The primary benefit of private cloud computing is speed. Companies would require speed to execute a service through a self-service interface while automating its delivery. Private cloud computing is simply a combination of virtualization and cloud computing.
Companies would do well to deploy private cloud for computing resources carefully since it calls for considerable investments in terms of technology and processes.
Investments in private cloud computing should begin only after the organization has assessed its business goals.
The company's IT team will need to acquire or outsource skills such as managing VMs and VS, management of the private cloud environment and security.
Arun Gupta, Group CTO at Shoppers Stop
There are a few strategic conditions that companies should examine before building a private cloud:
i. Application density: It is advisable to invest in private cloud computing only if your company has sufficiently high number of applications. Arun Gupta, Group CTO, Shoppers Stop, says, “If one physical server is running 10 virtual machines with numerous applications, peak load time will see a contention for resources (CPU and memory) and slowing down of all applications. It is best to distribute the applications across different physical servers and balance with applications that do not require the resources at that point in time.”
ii. Level of virtualization: The level of virtualization is another aspect that needs examining. Companies need to understand the amount of resource utilization existing in their data centers. As private cloud computing deployments leverage virtualization technologies, organizations moving towards this will, therefore, need to have highly virtualized data centers. “They would want to use efficiency and consolidation derived from virtualization to improve business productivity and capability,” says Sid Deshpande, Sr. Research Analyst at Gartner.
iii. Knowledge-base: Investing in private cloud computing implies that the organization has built an in-house resource pool of knowledge about private cloud computing. “The company’s IT team will need to acquire or outsource skills such as managing VMs and VS (virtual storage), management of the private cloud environment, and security,” adds Gupta.
In addition to these, there also are some finer aspects that a company must look into.
Assess if your company’s IT infrastructure has a cloud affinity by factoring in the following aspects.
i. Application testing: Test the applications proposed to be deployed into the private cloud for manageability, scalability, and reliability. Citing an instance, Gupta says, “At Shoppers Stop, prior to adopting private cloud computing, some off-the-shelf applications from ERP vendors worked well during the testing phase. Once in production, scalability was found to be a problem even after allocation of adequate CPU and memory resources. The problem was with the application.”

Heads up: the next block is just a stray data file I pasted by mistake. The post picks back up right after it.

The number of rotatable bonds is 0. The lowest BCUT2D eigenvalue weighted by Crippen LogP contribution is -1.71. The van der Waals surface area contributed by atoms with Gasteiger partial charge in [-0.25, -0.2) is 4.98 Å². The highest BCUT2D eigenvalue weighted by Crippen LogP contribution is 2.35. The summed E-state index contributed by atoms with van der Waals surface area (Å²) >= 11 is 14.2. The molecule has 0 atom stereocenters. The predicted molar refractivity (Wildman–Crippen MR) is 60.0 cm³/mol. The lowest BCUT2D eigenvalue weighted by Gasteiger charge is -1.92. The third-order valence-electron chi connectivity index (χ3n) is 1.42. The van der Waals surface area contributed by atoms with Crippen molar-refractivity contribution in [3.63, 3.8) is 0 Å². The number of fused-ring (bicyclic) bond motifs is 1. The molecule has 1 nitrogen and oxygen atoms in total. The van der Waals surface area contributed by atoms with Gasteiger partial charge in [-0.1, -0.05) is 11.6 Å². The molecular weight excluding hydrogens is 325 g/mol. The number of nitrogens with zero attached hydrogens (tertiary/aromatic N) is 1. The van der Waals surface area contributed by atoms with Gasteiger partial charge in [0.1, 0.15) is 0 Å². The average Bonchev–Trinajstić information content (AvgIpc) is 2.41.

Gupta offers another example of a packaged solution that failed to work in a private cloud environment. “While those were the early days of virtual servers and virtualization, some applications do not work well on any virtual server, sometimes from the same vendor, even today,” he says.
ii. Interoperability testing: When virtualized applications inter-operate with others on similar platforms, the dynamic scaling up or down of resources may cause malfunctions. This is unlikely with certified applications; but non-certified applications require significant testing. “So do consider interoperability testing while preparing for private cloud computing,” recommends Gupta.
iii. Timing of the rollout: If companies do not face any of the issues given above, it’s time for rolling out private cloud computing. Make it part of a technology refresh program. Adoption of virtual machine offers better results when upgrading or replacing a server as one can justify TCO.
iv. Private cloud SLAs: Service level agreements (SLAs) in case of private cloud computing is controlled by the organization. “As a result, SLAs are negotiable,” says Deshpande. Typically, private clouds are offered as added service models from hosted services providers. User-requested SLAs are defined at this level and used to architect the delivered service, as well as define the levels of proactive management processes such as availability management, performance management, etc.
Gupta concludes with a caveat here. “There is nothing called ‘right deal’ when the technology is as yet evolving,” hinting that differences are bound to occur between the SLA and real business experience.